During the trip, I was not totally cut off from the news from across the Atlantic, including the vulgar representation of Venezuela by the Trump Cartel, let alone the related lies, even larger than Trump himself. The Cartel’s pronouncements show that their passions are under little restraint from law, less from respect for decency, and none from public opinion. By their unwarranted arrogance and braggadocio, Trump’s compadres are happily unaware that it will come to pass that every braggart shall be found an ass (3) – convinced as they are that their wealth, pride or shameless ignorance produces the desired feeling of awe in the vulgar. They endeavor, by their fury, to fright away contempt from before them, when they know it must follow them behind.
I also happened to watch an interview, on Venezuelan television, with General Jacinto Perez Arcai, retired head of the Venezuelan Armed Forces. He said, among other things, that Hugo Chavez was assassinated, because the nature of his deadly disease is still unknown to this day. According to Arcai, who inspires credibility by his demeanor and nobility of address, the killer was one of Chavez’ bodyguards, called Leamsy Salazar.
Salazar was born in 1974 to a large family living in a slum district of Caracas. A. He was a slightly below-average student at the Naval Academy. But in 1999 Salazar became a presidential honor guard. Tito Rincón Bravo, Venezuela’s minister of defense and father of Leamsy’s first wife, was instrumental in the appointment – see the earlier section in these notes about the power of connections.
Not long after Chavez’ death, Salazar married again and flew with his new wife to the Dominican Republic, – and from there to Spain. From Spain, a special plane, belonging to the Drug Enforcement Agency, as a cover for the CIA, flew Salazar to the US. Ever since, the Salazars live in the US under federal protection.
General Arcai gave an interesting definition of Hugo Chavez. “He is the sword of Cervantes, but with auctoritas” (Es la espada de Cervantes, con auctoritas). Where the Latin term ‘auctoritas,’ better carries the meaning of legitimate, distinctive and instinctive leadership, as opposed to the generic ‘authority’ we are familiar with.
Given that, allegedly but with some evidence, the Mossad has just sent a contingent to Colombia to assist in the efforts across the border to assassinate Maduro, I cannot help suspecting that Israel’s hatred of Venezuela stems from Chavez’ pronouncement about Israel. When, alone among all world leaders, Chavez had the courage to say, on world television, that “Israel es un pays de mierda.” Considering that the Old Testament is an orgy of blood, resentment and revenge, and that the Talmud is worse, it’s easy to understand Israel’s hatred for Chavez and his legacy.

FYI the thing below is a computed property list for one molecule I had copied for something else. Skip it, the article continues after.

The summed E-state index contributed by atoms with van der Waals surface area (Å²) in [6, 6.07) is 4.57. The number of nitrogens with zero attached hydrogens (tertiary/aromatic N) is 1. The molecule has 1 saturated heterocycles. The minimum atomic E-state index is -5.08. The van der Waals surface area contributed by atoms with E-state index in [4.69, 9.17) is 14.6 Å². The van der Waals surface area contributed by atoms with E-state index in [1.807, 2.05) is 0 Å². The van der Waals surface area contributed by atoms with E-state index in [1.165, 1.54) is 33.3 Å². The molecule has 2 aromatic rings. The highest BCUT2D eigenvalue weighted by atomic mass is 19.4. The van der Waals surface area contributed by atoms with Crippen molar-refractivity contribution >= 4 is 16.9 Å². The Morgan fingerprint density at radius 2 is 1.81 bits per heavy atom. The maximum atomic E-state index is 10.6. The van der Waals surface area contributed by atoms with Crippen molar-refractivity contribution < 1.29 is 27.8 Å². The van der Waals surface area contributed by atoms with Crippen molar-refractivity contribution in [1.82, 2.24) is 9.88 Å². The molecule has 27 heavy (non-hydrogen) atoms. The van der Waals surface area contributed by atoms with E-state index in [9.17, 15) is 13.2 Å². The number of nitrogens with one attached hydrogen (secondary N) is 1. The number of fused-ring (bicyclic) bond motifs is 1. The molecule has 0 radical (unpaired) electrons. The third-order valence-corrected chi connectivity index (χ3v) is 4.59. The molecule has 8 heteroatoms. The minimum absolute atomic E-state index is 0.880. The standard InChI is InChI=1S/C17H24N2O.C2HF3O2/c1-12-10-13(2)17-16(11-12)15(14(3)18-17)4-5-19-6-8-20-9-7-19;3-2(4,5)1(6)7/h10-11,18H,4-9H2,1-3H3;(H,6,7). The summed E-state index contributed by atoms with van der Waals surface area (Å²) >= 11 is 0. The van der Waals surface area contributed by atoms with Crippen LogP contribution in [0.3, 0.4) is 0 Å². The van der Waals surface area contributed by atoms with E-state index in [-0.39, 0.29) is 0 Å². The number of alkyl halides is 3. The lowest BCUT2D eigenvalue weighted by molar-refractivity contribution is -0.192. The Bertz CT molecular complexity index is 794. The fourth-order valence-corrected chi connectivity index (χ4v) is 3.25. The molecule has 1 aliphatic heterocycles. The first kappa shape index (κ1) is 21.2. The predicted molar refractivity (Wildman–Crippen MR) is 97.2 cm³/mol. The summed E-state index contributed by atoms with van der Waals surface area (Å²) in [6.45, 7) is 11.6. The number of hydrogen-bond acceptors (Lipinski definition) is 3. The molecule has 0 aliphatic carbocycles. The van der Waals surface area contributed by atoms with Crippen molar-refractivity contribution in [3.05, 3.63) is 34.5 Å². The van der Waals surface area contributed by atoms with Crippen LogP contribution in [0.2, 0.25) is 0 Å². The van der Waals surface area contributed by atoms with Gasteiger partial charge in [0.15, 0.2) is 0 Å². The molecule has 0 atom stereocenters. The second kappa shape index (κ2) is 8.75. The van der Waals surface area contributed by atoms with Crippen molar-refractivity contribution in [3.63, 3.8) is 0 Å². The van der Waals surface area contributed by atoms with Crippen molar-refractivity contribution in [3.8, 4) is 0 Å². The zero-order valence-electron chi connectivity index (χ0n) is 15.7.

On the last leg of my visit, I travelled from Piedmont to Ventimiglia, the western-most outpost of the Italian Riviera, bordering France. To do so, I crossed an enclave around the little town of Tende, lost to the French after WW2, thanks to Mussolini. That Tende is now a totally French town is also proven by the presence of a fantastic French pastry shop, featuring the unique, delicious, irresistible and inimitable ‘millefeuilles,’ as well as a French cheese shop, bound to excite the most dormant appetite. A tempting gathering of dainty bits, that make rich the ribs, but bankrupt quite the wits (4).
To sit down and enjoy my millefeuille I walked to the little train station of Tende. The railway connecting Nice and Ventimiglia with Piedmont, built in the early 1900, is a miracle of acrobatic architecture, and well worth the rail trip. It bores through tunnels built on the brink of precipices and the open sections stand on the edge of abysses.
The 2-van train, of which one was also the diesel electric locomotive, was lingering at the station. A passenger had alighted to smoke a cigarette. He approached me and said in French,
“I have been a soldier for over 20 years and now the government maintains me.”
Good for you – I replied.
I deserved it –he continued
I am sure you did – I said.
That ended our short exchange, for the stationmaster, his green palette in hand, invited the retired soldier to get back on the departing train.
I know that in Italy, on the other side of the Tende Pass, few, or probably none would ever make a similar proud statement or observation, let alone to a stranger. On the other hand… Italy never had a Napoleon. Which shows, once more, the lingering presence of the past, the weight of time on men and nations, and the long tail of history.
*** (1) Sonnet #30
*** (2), (3) All’s Well That Ends Well
*** (4) Love’s Labours Lost